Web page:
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[ Prototype RC10 Book ]

Photo captions by Curtis Husting

Article by Gene Husting

Other text by Steve Husting

All photos were shot in


early 2008 of cars
in the possession of
Gene Husting, with his
gracious permission.

©2008 by Steve Husting All Rights Reserved


http://stores.lulu.com/vintage_rc10
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How the RC10 Got Started
Gene Husting

While the majority of RC racers were still racing 1:8 gas cars on
asphalt, or 1:12 electric cars on asphalt and carpet, a friend of
mine said, “Gene, you should go and see these guys racing RC
cars out on the dirt.”

I thought, “Why in the world


would anyone want to be racing
in the dirt?” At first I thought he
was kidding, but he told me to go
check it out.

So I did, and sure enough, there


were about ten guys running RC
cars in the dirt. It didn’t impress
me. But, two weeks later, there were more guys running. And the
next time, there were about thirty guys running.

So I told Roger that he should start designing a 1:10 scale RC car.

He said, “Why don’t you do it?”

I said, “I’m still working on the new RC500 4WD car.”

He said, “But I don’t know anything about racing on the dirt.”

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I told him, “Real cars, like VWs and Porsches, are racing in the
dirt.”

I also told him that there would


be an off road show that week at
the Anaheim Convention Center,
and we could both go there and
learn more about it. He agreed to
go with me.

By looking at the VWs and


Porsches, we figured out that
they wanted the engine weight in
the rear to get more rear wheel traction. That made sense to us.
But we didn’t want to build a car that short.

Then, in the last section of the building, there was a special car
with the engine in the rear and the driver up front, but the chassis
extended further up front, which placed even more weight on the
rear, which we both liked. So I took a lot of pictures of this car, and
we left.

It took Roger seven months to complete the drawings on the car,


but they looked great. Meanwhile, I had finished the RC500 4WD
1:8 scale on road nitro car, and we were racing and winning races
with it, and shipping them.

As soon as Roger finished a blueprint, my son Curtis took the blue-


print and made the parts by hand.

These are pictures of the very first RC10 car ever. This particular
car has never been raced. Curtis made everything except the front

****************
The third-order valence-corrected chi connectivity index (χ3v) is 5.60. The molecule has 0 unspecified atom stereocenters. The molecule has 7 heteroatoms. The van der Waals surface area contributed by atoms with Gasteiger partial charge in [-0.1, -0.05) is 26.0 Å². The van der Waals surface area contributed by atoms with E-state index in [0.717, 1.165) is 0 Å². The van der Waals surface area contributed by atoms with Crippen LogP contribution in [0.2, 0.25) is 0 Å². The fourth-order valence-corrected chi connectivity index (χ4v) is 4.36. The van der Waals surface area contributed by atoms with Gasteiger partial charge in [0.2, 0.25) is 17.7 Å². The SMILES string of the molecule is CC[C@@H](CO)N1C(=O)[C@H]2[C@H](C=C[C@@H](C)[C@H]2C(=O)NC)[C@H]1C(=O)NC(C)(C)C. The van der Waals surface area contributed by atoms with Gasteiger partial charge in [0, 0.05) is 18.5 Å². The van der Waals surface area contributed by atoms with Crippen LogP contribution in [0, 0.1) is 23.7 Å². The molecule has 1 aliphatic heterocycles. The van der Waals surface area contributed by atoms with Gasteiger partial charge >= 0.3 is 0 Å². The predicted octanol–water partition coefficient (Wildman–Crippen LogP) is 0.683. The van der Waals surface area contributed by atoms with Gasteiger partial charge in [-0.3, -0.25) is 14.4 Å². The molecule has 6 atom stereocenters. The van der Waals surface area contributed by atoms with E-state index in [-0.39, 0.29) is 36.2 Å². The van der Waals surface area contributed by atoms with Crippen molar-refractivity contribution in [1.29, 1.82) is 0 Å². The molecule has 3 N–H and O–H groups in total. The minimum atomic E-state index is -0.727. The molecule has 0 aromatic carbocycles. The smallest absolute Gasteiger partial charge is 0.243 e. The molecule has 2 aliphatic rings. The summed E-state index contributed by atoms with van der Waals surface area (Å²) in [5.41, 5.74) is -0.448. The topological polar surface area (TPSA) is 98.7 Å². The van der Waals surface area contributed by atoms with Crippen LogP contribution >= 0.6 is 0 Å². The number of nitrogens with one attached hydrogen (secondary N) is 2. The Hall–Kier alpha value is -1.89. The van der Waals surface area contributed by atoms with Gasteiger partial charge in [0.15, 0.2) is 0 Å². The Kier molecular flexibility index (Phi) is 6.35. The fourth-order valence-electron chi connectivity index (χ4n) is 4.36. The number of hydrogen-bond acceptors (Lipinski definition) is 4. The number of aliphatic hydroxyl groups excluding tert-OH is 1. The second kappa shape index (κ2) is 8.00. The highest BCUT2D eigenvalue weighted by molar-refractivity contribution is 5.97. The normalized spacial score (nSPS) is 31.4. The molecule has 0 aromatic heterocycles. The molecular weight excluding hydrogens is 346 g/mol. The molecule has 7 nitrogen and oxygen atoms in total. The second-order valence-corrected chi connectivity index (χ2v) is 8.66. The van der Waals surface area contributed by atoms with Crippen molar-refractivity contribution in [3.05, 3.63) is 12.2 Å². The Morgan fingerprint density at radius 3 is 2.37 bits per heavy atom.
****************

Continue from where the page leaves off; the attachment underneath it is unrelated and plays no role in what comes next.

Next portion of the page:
wheels, tires, batteries, motor, and Novak speed control.

As soon as he finished a particular part, such as the chassis, I

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looked for a company that could make the parts for us. I had a few
connections, so it was easier to do than I thought.

The person I found said that the chassis would have to be formed
in the soft state so that they could punch it in the design shape that
we wanted, and then we could get them hardened and anodized. I
said, “Great, let’s do it.”

About the time I had all the necessary parts manufacturers lined up
and starting to make parts, I heard about the first ever ROAR 1:10
scale Nationals. However, we wouldn’t be able to get manufactured
parts in time to be able to race there.

So I asked Curtis if he could hand make five more cars for the
race. He said, “I’ll try,” and he did it! Even I got to race off road, too.
It was a lot of fun!

There, Jamin’ J. Halsey won the first ROAR Off Road Nationals, in
Vineland, New Jersey, in 1984, with his RC10 car. Wow! What a
way to start!

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The batteries could be run vertical in this direction, or turned 90 degrees in the
horizontal direction.

This was the last prototype car made before mass production started. About 95% of
this car was handmade. The spur gear and servo saver is molded.

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Almost everything from the kickup, chassis, transmission, and suspension was
machined by hand. CNC mills were not around at that time.

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The chassis was bent into shape using rubber mallets. Fewer than ten chassis were ever
made by hand. This took many hours of work per chassis.

We tried many different servo configurations.

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Tub Chassis Manufacturing
1. The chassis was first formed by a stamping die.

2. We trimmed off the excess flash and deburred it.

3. We sent it out for heat treatment. The first process was to heat it